This comment will certainly get wiped out and should be in the "For the Love of CLE" thread or somewhere else, but sure, we lost population and the 70s-00's were rough times for the Rust Belt in general, but if we can hold down S-W, keep growing current businesses, and attract new folks, there's no reason we can't continue to have a resurgence a la Pittsburgh, MPLS, and the like.

 

With that, I shall take a breath.

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7 minutes ago, Frmr CLEder said:

 While there is no income tax and the weather is great, people are rude, feel entitled, are discourteous, horrible drivers, are self-centered and external beauty focused; their insides need a lot of work.

 

There's an awful lot of ex-New York City folks intermingled with the native SE Floridians!    They rub off!  

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To the self-loathing Clevelanders here trying to still offer conjecture that they're going to move.... SHW is staying soo..... ?

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37 minutes ago, inlovewithCLE said:

What are you talking about? No one said anything about “the aforementioned companies sustaining an entire metropolitan area and outlying region”. I said (and it’s a FACT) that Sherwin Williams has been able to be successful for decades being in Cleveland and attracting the talent that they want to Cleveland. That’s a FACT. If it wasn’t working, they either would’ve left a long time ago OR they wouldn’t be as successful as they are today. All you have to do is look at the balance sheet to see how well they’re doing. Bottom line, if they leave (which they won’t, but if they do) they’re doing it because they WANT to, not because they HAVE to. Because they clearly don’t have to. 
 

When I complain about the low self esteem and the cap we put on our own ambitions, THIS is what I’m talking about folks. I HATE that Woe is us, we can’t compete, we’re the ugly girl at the party syndrome and that crap becomes a self fulfilling prophesy. Yes the region has our problems. No one on this forum ever denies that. But damn it this is still a great city and a great region and we CAN compete. Stop acting like we can’t. SHW literally became a billion dollar business and have been in Cleveland since their founding. They’re winning right now. Stop being scared of our own damn shadow and believe in yourselves, for ONCE.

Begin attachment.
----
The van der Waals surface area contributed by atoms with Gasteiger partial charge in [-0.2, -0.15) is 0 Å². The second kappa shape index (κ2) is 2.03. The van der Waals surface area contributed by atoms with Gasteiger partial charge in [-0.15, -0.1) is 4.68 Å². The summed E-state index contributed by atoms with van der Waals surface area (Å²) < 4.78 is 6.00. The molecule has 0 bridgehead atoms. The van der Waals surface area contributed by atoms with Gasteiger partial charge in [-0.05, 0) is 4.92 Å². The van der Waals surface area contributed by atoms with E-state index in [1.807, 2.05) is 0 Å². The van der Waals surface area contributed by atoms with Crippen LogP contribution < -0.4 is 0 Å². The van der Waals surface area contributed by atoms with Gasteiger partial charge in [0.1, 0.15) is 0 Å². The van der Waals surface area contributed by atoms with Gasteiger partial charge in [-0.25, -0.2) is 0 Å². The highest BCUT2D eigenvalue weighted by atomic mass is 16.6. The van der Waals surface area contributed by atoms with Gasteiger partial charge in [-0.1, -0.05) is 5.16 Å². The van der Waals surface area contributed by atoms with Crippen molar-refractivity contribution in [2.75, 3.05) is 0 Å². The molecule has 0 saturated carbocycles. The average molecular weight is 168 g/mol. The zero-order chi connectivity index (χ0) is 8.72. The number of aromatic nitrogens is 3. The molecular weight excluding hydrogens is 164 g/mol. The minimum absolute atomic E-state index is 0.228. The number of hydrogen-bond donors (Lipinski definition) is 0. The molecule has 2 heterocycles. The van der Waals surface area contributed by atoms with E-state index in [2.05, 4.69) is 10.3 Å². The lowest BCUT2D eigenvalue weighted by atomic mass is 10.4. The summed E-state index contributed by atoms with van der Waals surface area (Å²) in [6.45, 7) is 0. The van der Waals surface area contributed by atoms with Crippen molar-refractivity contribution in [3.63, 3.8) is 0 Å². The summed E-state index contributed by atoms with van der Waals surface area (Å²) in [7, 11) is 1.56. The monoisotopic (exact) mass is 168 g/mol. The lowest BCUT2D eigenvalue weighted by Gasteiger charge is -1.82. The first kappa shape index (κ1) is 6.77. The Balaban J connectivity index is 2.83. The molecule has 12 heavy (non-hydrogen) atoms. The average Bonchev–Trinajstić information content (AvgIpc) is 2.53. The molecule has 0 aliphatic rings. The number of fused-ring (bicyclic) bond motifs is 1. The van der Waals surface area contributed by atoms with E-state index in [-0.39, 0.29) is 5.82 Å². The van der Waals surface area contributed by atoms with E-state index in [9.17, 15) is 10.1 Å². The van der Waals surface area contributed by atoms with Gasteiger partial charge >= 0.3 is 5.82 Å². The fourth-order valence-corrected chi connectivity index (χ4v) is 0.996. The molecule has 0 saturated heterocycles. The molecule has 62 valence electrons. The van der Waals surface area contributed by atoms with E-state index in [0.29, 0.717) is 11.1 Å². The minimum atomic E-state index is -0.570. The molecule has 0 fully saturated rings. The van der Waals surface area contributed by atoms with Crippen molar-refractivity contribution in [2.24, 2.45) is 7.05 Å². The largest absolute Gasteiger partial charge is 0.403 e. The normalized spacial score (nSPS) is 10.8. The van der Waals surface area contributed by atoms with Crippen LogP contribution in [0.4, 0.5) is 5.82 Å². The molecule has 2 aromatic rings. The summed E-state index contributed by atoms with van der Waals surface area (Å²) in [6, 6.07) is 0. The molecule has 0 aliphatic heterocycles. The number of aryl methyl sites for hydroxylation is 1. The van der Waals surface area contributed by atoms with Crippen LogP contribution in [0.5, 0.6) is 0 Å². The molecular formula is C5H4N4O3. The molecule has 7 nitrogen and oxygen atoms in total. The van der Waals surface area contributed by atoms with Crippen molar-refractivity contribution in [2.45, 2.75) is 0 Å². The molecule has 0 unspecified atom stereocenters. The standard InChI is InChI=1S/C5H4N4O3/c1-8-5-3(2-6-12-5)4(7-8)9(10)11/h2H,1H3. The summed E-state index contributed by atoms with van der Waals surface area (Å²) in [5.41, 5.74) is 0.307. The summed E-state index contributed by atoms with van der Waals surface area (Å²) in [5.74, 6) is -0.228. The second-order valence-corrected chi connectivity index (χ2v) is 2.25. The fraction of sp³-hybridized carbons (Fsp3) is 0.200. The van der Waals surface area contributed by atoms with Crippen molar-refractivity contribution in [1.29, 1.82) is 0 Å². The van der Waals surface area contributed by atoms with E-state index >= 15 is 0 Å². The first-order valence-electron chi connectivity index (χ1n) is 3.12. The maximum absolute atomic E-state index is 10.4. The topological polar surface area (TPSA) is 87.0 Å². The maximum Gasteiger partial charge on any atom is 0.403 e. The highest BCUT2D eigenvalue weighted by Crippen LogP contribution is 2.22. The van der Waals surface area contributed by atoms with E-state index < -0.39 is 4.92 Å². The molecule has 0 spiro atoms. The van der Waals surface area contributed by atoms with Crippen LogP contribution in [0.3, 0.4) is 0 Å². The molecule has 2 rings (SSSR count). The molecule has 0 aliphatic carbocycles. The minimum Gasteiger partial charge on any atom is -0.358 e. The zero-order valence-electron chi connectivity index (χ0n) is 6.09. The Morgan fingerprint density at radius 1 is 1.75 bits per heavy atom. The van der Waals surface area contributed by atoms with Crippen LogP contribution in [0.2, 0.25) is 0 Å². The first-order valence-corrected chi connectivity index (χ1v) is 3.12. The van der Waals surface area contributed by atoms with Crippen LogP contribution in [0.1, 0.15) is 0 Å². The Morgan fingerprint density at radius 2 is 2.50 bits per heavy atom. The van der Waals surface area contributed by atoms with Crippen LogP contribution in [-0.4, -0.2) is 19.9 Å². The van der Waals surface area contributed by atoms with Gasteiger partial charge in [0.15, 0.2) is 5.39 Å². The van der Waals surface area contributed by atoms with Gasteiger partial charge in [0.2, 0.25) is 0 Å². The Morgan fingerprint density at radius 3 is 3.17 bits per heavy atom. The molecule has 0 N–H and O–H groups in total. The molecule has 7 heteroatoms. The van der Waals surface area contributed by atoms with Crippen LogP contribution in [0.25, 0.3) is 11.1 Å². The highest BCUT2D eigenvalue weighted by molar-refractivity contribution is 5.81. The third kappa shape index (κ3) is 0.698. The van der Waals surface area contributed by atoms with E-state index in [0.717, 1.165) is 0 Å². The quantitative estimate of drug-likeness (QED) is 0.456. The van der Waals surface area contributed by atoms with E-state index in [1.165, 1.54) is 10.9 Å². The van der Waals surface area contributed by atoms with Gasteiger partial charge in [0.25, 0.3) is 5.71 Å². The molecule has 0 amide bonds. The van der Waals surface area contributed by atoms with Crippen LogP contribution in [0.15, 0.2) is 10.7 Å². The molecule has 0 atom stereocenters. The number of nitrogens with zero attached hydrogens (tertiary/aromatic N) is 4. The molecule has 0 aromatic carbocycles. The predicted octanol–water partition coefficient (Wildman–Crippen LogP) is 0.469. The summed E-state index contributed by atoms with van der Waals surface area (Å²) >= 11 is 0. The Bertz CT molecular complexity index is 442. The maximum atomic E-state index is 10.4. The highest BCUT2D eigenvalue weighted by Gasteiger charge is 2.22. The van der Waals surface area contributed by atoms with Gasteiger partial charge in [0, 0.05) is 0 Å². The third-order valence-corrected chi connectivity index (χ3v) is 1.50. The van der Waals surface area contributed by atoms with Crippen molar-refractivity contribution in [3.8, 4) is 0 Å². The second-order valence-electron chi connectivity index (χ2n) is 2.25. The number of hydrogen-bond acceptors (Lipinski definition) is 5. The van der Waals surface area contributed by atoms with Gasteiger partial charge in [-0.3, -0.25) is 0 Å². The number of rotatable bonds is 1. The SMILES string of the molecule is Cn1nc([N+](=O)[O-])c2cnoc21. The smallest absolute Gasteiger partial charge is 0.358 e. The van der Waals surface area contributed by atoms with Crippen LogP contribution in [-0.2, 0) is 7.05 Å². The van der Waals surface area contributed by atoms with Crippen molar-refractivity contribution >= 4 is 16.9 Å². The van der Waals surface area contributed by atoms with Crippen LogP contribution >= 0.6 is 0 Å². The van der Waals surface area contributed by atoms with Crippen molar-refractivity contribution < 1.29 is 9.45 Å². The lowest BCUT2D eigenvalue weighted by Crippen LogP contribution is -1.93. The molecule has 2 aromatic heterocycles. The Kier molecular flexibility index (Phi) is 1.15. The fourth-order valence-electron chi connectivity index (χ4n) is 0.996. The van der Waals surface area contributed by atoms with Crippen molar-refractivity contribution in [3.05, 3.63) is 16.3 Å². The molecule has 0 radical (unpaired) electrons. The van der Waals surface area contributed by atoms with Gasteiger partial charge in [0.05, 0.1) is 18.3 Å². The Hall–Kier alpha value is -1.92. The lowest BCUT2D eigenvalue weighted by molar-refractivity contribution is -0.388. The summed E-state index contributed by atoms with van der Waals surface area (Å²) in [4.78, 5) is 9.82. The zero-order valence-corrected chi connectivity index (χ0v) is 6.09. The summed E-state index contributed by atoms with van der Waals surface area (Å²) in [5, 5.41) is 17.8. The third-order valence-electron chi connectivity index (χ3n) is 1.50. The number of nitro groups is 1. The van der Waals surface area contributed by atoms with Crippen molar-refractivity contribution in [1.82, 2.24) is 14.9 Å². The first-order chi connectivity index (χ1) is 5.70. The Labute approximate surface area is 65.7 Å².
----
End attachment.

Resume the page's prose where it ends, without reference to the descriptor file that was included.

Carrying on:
I totally understand--and agree with--your perspective, but I don't think John was saying "woe is us."  I think it's a fair point that historically speaking, Northeast Ohio experienced a "brain drain" and statistically lagged behind other metro areas in population and job growth.  There are many reasons for that, but that's outside the topic of this thread.

 

Turning back to the subject, while no one thinks a single Fortune 500 corporation's decision is going to make or break any major city, I am looking forward to what could be a major transformative project--not seen here since the early 90s when Gateway was developed.

Edited by PaxtonMarley
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45 minutes ago, inlovewithCLE said:

What are you talking about? No one said anything about “the aforementioned companies sustaining an entire metropolitan area and outlying region”. I said (and it’s a FACT) that Sherwin Williams has been able to be successful for decades being in Cleveland and attracting the talent that they want to Cleveland. That’s a FACT. If it wasn’t working, they either would’ve left a long time ago OR they wouldn’t be as successful as they are today. All you have to do is look at the balance sheet to see how well they’re doing. Bottom line, if they leave (which they won’t, but if they do) they’re doing it because they WANT to, not because they HAVE to. Because they clearly don’t have to. 
 

When I complain about the low self esteem and the cap we put on our own ambitions, THIS is what I’m talking about folks. I HATE that Woe is us, we can’t compete, we’re the ugly girl at the party syndrome and that crap becomes a self fulfilling prophesy. Yes the region has our problems. No one on this forum ever denies that. But damn it this is still a great city and a great region and we CAN compete. Stop acting like we can’t. SHW literally became a billion dollar business and have been in Cleveland since their founding. They’re winning right now. Stop being scared of our own damn shadow and believe in yourselves, for ONCE.

 

SHW has actually had some difficulty attracting and retaining talent in some areas, for example IT.  But not because they are located in Cleveland.  While salary and retirement benefits are competitive, other factors such as little time off, inflexible remote work policies, no paternity leave, etc are incredibly outdated.  If Sherwin wants to take the next step and really attract hungry young higher educated individuals, they have to start competing on work/life benefits.  The new headquarters alone (regardless of location) will not magically solve this issue.
 

Edited by mike71884